Starbucks is one of an increasing number of firms that wears its liberal politics on its aprons. A few years back, its baristas were encouraged to write “race together” on their customer’s cups explicitly to encourage discomfiting racial dialogue in their stores. It has aggressively promoted same-sex marriage on its products and has financially backed Planned Parenthood. In response to President Donald Trump’s “travel ban,” Starbucks dedicated itself to hiring at least 10,000 refugees. The company’s increasingly impatient shareholders have routinely questioned the value of alienating socially conservative coffee-drinkers, but now it seems time to question whether its affinity for the left is yielding diminishing returns even among its allies. It is difficult to avoid concluding that the scope of these protests is augmented by the fact that, for the social justice left, Starbucks is a soft target.

Starbucks isn’t the only progressive ally that has received no special dispensation for being “woke.” A Washington Post report on Tuesday illustrates the Starbucks phenomenon with a dispatch from a liberal church dedicated to racial justice and economic egalitarianism that has come under fire from its confederates. According to the Post, the racial conflict at the 1,100-member All Souls Unitarian Church in Washington D.C. is indicative of a number of racial conflicts that the Unitarian Universalist Association has helped resolve in the last year.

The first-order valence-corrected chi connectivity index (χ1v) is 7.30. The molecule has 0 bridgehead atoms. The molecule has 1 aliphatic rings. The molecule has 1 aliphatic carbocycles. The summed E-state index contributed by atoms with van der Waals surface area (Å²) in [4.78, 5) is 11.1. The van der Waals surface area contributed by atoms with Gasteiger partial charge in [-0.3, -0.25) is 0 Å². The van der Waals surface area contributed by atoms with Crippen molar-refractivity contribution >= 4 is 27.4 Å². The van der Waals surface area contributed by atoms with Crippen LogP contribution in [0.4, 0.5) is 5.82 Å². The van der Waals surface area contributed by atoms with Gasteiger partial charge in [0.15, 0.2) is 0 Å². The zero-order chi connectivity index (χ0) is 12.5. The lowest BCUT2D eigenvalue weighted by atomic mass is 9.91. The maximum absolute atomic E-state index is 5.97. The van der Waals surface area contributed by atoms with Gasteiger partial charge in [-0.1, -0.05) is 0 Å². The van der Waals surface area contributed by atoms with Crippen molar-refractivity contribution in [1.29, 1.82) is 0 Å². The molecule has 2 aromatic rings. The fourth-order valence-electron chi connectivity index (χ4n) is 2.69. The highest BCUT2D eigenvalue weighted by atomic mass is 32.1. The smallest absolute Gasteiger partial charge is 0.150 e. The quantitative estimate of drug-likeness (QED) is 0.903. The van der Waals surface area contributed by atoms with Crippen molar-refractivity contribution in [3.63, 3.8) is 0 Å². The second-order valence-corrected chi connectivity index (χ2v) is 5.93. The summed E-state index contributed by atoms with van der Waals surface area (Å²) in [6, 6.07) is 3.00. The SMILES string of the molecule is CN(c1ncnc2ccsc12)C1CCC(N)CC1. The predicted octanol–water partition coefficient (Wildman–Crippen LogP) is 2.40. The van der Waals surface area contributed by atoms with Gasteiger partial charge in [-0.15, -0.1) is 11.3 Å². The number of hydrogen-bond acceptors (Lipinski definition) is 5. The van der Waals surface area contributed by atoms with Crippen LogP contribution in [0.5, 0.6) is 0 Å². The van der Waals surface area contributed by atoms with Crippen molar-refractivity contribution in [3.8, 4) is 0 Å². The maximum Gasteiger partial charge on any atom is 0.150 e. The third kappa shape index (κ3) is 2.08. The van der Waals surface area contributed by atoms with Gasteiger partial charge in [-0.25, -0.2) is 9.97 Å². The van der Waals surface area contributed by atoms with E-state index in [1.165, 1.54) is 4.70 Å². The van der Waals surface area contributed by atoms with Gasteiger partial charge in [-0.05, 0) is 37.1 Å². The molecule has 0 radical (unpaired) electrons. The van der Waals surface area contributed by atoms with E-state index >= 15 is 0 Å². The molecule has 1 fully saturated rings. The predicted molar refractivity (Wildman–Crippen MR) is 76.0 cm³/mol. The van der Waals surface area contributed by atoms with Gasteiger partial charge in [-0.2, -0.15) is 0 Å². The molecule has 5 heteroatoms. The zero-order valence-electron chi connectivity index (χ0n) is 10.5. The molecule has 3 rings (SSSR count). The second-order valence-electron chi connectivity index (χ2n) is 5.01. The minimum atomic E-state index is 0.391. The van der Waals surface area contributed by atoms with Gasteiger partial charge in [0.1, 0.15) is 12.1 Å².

The scandal involves the resignation of an African-American reverend who alleged that she was passed over for career advancement and judged more harshly than her white counterpart behind the pulpit (who, by the way, claims to have dedicated his career to the promotion of social justice). She even alleged that the congregants of this racially conscious church were themselves subtly racist because of the “micro-aggressions” she endured. Specifically, that effrontery was evinced by the number of church-goers who referred to her by her first name rather than her title. Maybe all these men and women of faith were subtly racist; maybe they were just friendly. In either case, this particular community’s predisposition to treat even dubious allegations of racial bias seriously will ensure that this grievance is resolved to the complainant’s satisfaction.

It is easy to see why this kind of activism is more satisfying than, say, going on about Chick-Fil-A’s Christian values. Despite a six-year-long liberal campaign dedicated to educating the public on the deliciousness of its products, the benefits and time off afforded its employees, and franchising opportunities in underserved urban markets, this chain just keeps on expanding. Imagine that. Routinely rebuffed assaults on a fortified position are exhausting. They are nowhere near as rewarding as a direct attack on a receptive target that yields a quick and gratifying victory. That explains why social justice activists are increasingly focused on exacting concessions from like minds: young adult novelists, liberal filmmakers, Hollywood executives, painters, restauranteurs, university professors and administrators, socially conscious corporations, and the left-of-center politicians who have folded these activists into their core constituencies.

These intramural feuds are transforming the progressive movement from within, but it’s not clear that the social-justice movement has secured anything other than the illusion of efficacy.